The cinematic CV of Kalpana Lajmi, who died at 64 on September 23 after a long battle with kidney cancer, is short but important. Firstly, we ought to celebrate her because in Bollywood there are barely any female directors. Along with Sai Paranjpye, Mira Nair and Aparna Sen, Lajmi was one of the few women filmmakers to demolish the status quo. The other reason for celebrating Lajmi’s work is that her films espoused the female cause. Would you label her a feminist? Perhaps. But she was also deeply in love with a man to whom she dedicated her life. Feminism for her did not mean male hatred and distrust. But, we will come to her fiercely unconventional relationship with Bhupen Hazarika later.
Best known for Rudaali (1993), in which she cast Dimple Kapadia against type, Lajmi proved herself with that film as a sensitive filmmaker who could handle bold subjects with aplomb. Based on Mahasweta Devi’s short story, Rudaali follows the life of an oppressed widow (Kapadia) in a Rajasthani village. Through the film, Lajmi tackles the social custom of lower-caste women professional mourners (rudaali) who are employed to weep at upper-caste funerals. While Kapadia’s Sanichari (so named for being born on a Saturday) is depicted as a typical sacrificing Indian woman, Lajmi contrasts her story with that of Bhikni played by Rakhee. Unlike Sanichari, Bhikni lives an adventurous life unafraid of expressing her sexual desires. She does not fit into the conventional structure. The fact that she could be Sanichari’s mother who had abandoned her, gives the story its symbolic zing. Less deftly handled, the subject of Rudaali could have easily fallen into just another high-brow abstraction.
Lajmi’s later films also contained a social message. 2001’s Daman, in which she tried to cast Raveena Tandon in a different light, gave the actress her first National Award. Once again, the subject involved a lower-caste woman, set in Assam.
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Unapologetic about love
“I made only six feature films in these many years because for me his work was the priority,” Lajmi told The Telegraph newspaper in 2011. She was obviously referring to her constant companion Bhupen Hazarika. Her entire life centred around Hazarika. Lajmi first met the legendary Assamese musician in 1971. She was only 17 and he, 45. When they first started seeing each other, people mistook her for his manager. Though Lajmi’s mother, artist Lalita Lajmi, was against her daughter’s relationship with a much-older man, Lajmi was inevitably in awe of the singer. She moved in with him and looked after the ailing Hazarika all through his old age. Hazarika died at 85 in 2011. Reportedly, he offered to marry Lajmi but she refused. When quizzed by The Telegraph about marriage, she remarked, “I gradually realised that he would never have made a good husband for anyone.” So, instead, they lived-in and never married.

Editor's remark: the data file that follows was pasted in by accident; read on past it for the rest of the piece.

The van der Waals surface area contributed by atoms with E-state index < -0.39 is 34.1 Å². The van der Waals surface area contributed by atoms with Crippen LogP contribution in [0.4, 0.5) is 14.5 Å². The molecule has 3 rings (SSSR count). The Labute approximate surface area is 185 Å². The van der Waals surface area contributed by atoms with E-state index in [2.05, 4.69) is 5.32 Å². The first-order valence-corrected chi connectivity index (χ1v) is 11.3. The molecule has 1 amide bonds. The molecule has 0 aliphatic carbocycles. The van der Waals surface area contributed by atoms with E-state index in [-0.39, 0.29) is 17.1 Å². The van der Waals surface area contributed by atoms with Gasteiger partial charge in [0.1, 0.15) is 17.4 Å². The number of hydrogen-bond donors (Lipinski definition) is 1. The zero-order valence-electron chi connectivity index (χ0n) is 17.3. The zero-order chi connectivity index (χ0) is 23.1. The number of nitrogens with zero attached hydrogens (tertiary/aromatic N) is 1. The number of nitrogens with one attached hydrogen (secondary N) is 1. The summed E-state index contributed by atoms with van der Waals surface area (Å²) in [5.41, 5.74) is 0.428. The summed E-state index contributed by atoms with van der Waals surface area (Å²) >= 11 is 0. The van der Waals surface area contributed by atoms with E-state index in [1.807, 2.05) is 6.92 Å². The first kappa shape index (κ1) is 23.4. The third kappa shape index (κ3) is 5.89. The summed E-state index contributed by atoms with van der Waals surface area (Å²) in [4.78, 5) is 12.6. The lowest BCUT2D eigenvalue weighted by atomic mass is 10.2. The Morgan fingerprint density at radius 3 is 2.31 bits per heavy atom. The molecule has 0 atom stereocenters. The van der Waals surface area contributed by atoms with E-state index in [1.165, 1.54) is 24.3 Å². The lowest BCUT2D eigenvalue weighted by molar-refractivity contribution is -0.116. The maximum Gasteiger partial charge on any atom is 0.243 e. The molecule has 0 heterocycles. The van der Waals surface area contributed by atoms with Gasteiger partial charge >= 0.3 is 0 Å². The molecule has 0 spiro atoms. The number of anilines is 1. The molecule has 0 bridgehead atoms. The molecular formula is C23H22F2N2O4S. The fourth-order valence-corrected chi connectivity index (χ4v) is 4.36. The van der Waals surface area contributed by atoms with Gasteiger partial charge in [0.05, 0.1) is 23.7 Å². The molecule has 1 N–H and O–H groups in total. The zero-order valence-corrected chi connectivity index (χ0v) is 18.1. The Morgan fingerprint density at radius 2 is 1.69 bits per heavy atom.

Lajmi, who is the late Guru Dutt’s niece, started her career making TV series and documentaries. But of late, it was believed, she was struggling to get backers for her films. She made headlines last year when news of her kidney ailment surfaced. The film industry promptly came forward to help. Aamir Khan, Karan Johar, Salman Khan, Alia Bhatt, Lata Mangeshkar and Rohit Shetty were those who rushed to her aid, promptly taking care of the hospital tab.
Saddened at her death, director Hansal Mehta who had worked as an editor with Lajmi on Darmiyaan tweeted that he “will always remember her with fondness and respect for being a fearless woman and a powerhouse of a person in a male dominated industry.” A radical filmmaker and mould-breaker both in her professional and personal life, Kalpana Lajmi pushed the envelope and explored subjects that Bollywood wouldn’t dare touch.
The maverick Lajmi’s presence on the cultural scene will be missed.